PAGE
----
UK managers have been in the firing line of late, but the Olympics will be a great opportunity to show off our skills - and building information modelling could help us do that

There has been much media analysis of the performance of UK management lately and to say that it was all complimentary would be a bit like saying that Fifa is a well-run, transparent and admired sporting institution.

A leading steel magnate, known for his business acumen and close relationship with David Cameron, recently waded into the fray with some reportedly negative observations about the commitment and work ethic shown by managers in UK manufacturing.

This was then followed by a survey from market research firm uSamp. It reckons the average employee is allowed to waste at least an hour a day on email, social networks, or text messaging. Based on an average salary of £14.25 an hour, that adds up to £3,277.50 of wasted productivity per person per year - which for big companies with 1,000 plus employees, equates to more than £3m a year. Not a glowing reference for those charged with managing them is it?

As one can see from various reports, statistics and indices, we are now witnessing a slow and grinding return to growth. It is arriving, but it will not happen overnight and there is a lot of pain still to come. However, one should not necessarily draw lessons for our own sector from comparisons with general industry and surveys about those who are office-, rather than site-bound.

I have been interested to see the reaction of colleagues and competitors to the announcement of the adoption of building information modelling (BIM) on all government projects within five years. This is an example of changing practice that could affect everyone who manages, and underlines the fact that today’s managers need to be able to embrace change, as well as adapt and adopt new working methodologies.

A cynic might say that the current government is planning so few new projects that the news of BIM is hardly going to have today’s movers and shakers rushing to their IT departments in a state of panic and despair. There is also some criticism of the potential cost to QSs of meeting training needs, a figure of £2,000 per employee for training and IT implementation and an industry bill of £82m has been mentioned.

There is too little detail to understand in precise terms how the new system will work, but I know that, if needed, the management team at Gleeds will embrace and adapt to BIM as it always has done.

Frankly, collaborative working is not new, nor is the linkage between the technology, design and implementation. Perhaps it was the manner in which it has been announced that was less than collaborative and more confrontational than desired. Those who manage from the viewpoint of the smaller contractor or consultancy have already voiced reservations and see a potential conspiracy in which those working for the government are stitching up a deal with large consultancies and IT providers. They see it as an unnecessary and costly imposition.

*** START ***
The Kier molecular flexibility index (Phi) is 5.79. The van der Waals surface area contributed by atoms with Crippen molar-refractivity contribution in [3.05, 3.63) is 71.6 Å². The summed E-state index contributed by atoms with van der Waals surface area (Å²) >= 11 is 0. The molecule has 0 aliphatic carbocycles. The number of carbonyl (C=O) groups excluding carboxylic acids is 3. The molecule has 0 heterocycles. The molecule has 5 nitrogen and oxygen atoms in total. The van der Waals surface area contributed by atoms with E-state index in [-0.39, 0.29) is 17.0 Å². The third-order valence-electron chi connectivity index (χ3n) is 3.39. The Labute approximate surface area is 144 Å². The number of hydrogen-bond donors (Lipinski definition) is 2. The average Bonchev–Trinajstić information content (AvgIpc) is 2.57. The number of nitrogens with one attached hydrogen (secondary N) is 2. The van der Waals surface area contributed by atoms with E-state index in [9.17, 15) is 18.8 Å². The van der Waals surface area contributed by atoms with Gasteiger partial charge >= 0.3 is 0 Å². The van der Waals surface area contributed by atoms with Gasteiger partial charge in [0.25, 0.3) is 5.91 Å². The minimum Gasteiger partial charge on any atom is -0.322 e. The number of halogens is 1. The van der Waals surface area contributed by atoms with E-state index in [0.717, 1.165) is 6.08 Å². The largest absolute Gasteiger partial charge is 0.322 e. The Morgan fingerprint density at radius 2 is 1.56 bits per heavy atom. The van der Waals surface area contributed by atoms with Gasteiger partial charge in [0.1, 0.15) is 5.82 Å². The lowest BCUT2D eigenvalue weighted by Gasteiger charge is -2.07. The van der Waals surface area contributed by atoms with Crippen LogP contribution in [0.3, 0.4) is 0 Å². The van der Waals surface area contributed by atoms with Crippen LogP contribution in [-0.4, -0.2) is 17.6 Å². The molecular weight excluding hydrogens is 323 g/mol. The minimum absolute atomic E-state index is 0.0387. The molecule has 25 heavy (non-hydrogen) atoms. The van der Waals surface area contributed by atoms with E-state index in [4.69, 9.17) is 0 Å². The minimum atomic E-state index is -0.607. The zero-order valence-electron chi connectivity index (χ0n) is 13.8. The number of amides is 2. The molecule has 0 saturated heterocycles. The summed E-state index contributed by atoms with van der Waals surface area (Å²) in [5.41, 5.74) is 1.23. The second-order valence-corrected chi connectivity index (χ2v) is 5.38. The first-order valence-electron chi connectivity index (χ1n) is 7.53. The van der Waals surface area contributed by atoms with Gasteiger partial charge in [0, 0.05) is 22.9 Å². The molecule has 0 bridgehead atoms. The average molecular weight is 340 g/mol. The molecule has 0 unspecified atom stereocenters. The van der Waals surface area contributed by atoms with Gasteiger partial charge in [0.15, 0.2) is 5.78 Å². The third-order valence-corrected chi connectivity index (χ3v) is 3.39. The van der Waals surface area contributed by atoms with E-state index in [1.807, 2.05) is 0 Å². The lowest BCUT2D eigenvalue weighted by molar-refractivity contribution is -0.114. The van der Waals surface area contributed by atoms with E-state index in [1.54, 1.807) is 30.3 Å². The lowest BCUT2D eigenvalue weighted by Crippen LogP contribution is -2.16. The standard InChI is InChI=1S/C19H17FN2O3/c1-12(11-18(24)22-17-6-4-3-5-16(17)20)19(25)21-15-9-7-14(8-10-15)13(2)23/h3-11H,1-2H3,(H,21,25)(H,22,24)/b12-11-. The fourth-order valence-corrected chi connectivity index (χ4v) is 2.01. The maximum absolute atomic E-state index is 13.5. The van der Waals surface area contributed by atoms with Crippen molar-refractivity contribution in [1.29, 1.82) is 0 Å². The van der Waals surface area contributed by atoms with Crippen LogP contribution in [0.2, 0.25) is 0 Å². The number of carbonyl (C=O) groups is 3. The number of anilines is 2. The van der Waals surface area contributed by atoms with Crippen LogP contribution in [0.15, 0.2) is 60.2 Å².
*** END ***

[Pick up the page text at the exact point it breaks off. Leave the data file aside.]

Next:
Others see it as the way ahead, offering flexibility and enabling problems to be solved early in the process on a screen rather than on site.

I see BIM as a domestic dispute of a technical nature that will be resolved in time. However, for me, the recent coverage of the royal wedding and European Cup Final provided a strong foretaste of what we should expect over the next 18 months when we shall all be under the microscope as the world descends on the UK for the Olympics in 2012. Often our guests will be looking for flaws, weaknesses and dissent as we work across a competitive landscape on the world stage.

The delivery of the Olympic facilities is a massive shop window for the skill, ingenuity and professionalism of those who manage the construction process here. It is the ultimate illustration of what our designers, contractors and consultants can achieve, regardless of what systems are used.

It is something of which I hope we can all be proud.

In the context of producing the ultimate venue for the consumate expression of global collaboration, perhaps BIM will be used as the acronym for Britain’s Inspirational Managers. That’s something upon which I hope we can all agree.

Richard Steer is chairman of Gleeds Worldwide